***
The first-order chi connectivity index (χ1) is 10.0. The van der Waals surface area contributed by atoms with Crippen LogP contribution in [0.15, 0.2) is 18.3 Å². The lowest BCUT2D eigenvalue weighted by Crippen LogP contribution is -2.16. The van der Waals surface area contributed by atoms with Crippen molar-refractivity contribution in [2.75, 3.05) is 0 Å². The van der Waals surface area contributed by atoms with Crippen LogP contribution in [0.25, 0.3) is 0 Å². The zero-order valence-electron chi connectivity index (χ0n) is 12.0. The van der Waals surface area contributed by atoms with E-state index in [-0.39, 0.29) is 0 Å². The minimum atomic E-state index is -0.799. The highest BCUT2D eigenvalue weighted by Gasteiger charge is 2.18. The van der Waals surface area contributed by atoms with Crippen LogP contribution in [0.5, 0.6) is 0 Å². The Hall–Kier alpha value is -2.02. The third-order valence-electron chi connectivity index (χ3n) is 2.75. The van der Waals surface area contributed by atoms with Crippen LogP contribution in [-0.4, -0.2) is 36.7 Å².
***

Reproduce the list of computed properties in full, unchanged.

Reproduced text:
The first-order chi connectivity index (χ1) is 10.0. The van der Waals surface area contributed by atoms with Crippen LogP contribution in [0.15, 0.2) is 18.3 Å². The lowest BCUT2D eigenvalue weighted by Crippen LogP contribution is -2.16. The van der Waals surface area contributed by atoms with Crippen molar-refractivity contribution in [2.75, 3.05) is 0 Å². The van der Waals surface area contributed by atoms with Crippen LogP contribution in [0.25, 0.3) is 0 Å². The zero-order valence-electron chi connectivity index (χ0n) is 12.0. The van der Waals surface area contributed by atoms with E-state index in [-0.39, 0.29) is 0 Å². The minimum atomic E-state index is -0.799. The highest BCUT2D eigenvalue weighted by Gasteiger charge is 2.18. The van der Waals surface area contributed by atoms with Crippen LogP contribution in [0.5, 0.6) is 0 Å². The Hall–Kier alpha value is -2.02. The third-order valence-electron chi connectivity index (χ3n) is 2.75. The van der Waals surface area contributed by atoms with Crippen LogP contribution in [-0.4, -0.2) is 36.7 Å².